But as for a property-owning democracy? That’s going less well.

When Eden won in 1955, around a third of people owned their own homes. By the time the Conservative government gave way to Harold Wilson in 1964, 42 per cent of households were owner-occupiers.

That kicked off a long period – from the mid-50s right until the fall of the Berlin Wall – in which home ownership increased, before staying roughly flat at 70 per cent of the population from 1991 to 2001.

But over the course of the next decade, for the first time in over a hundred years, the proportion of owner-occupiers went to into reverse. Just 64 percent of households were owner-occupier in 2011. No-one seriously believes that number will have gone anywhere other than down by the time of the next census in 2021. Most troublingly, in London – which, for the most part, gives us a fairly accurate idea of what the demographics of Britain as a whole will be in 30 years’ time – more than half of households are now renters.

What’s gone wrong?

In short, property prices have shot out of reach of increasing numbers of people. The British housing market increasingly gets a failing grade at “Social Contract 101”: could someone, without a backstop of parental or family capital, entering the workforce today, working full-time, seriously hope to retire in 50 years in their own home with their mortgage paid off?

It’s useful to compare and contrast the policy levers of those two Old Etonians, Eden and Cameron. Cameron, so far, has favoured demand-side solutions: Help to Buy and the new Help to Buy ISA.

To take the second, newer of those two policy innovations first: the Help to Buy ISA. Does it work?

Well, if you are a pre-existing saver – you can’t use the Help to Buy ISA for another tax year. And you have to stop putting money into any existing ISAs. So anyone putting a little aside at the moment – not going to feel the benefit of a Help to Buy ISA.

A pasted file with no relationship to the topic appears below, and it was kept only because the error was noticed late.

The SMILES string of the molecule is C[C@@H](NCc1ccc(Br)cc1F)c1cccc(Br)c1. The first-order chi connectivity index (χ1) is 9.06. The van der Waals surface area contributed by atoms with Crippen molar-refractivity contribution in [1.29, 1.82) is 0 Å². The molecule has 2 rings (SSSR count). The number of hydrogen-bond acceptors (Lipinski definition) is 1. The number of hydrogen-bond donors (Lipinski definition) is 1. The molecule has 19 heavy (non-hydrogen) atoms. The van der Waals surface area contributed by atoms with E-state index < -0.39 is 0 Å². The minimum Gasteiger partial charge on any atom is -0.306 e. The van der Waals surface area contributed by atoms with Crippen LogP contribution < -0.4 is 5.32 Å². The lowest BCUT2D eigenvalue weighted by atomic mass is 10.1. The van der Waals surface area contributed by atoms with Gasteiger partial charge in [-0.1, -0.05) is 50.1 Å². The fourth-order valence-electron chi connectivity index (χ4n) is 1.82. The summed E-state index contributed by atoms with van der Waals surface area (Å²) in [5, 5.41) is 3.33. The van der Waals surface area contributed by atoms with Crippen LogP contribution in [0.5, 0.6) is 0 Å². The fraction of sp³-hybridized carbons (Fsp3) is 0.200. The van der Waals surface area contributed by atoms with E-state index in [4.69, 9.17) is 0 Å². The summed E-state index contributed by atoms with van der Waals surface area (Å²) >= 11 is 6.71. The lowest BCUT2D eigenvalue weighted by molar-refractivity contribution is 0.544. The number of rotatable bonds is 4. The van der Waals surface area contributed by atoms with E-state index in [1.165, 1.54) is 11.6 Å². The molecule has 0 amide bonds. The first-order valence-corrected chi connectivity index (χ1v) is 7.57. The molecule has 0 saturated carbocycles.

And anyone solely reliant on a Help to Buy ISA – the most you can benefit from, if you are single, it is an extra three grand from the government. This is not going to shift any houses any time soon.

What it is is a bung for the only working-age demographic to have done well out of the Coalition: dual-earner couples with no children earning above average income.

What about Help to Buy itself? At the margins, Help to Buy is helping some people achieve completions – while driving up the big disincentive to home ownership in the shape of prices – and creating sub-prime style risks for the taxpayer in future.

Eden, in contrast, preferred supply-side policies: his government, like every peacetime government from Baldwin until Thatcher’s it was a housebuilding government.

Why are house prices so high? Because there aren’t enough of them. The sector is over-regulated, underprovided, there isn’t enough housing either for social lets or for buyers. And until today’s Conservatives rediscover the spirit of Eden, that is unlikely to change.

I was at a Conservative party fringe (I was on the far left, both in terms of seating and politics).This is what I said, minus the ums, the ahs, and the moment my screensaver kicked in.

Stephen Bush is editor of the Staggers, the New Statesman’s political blog.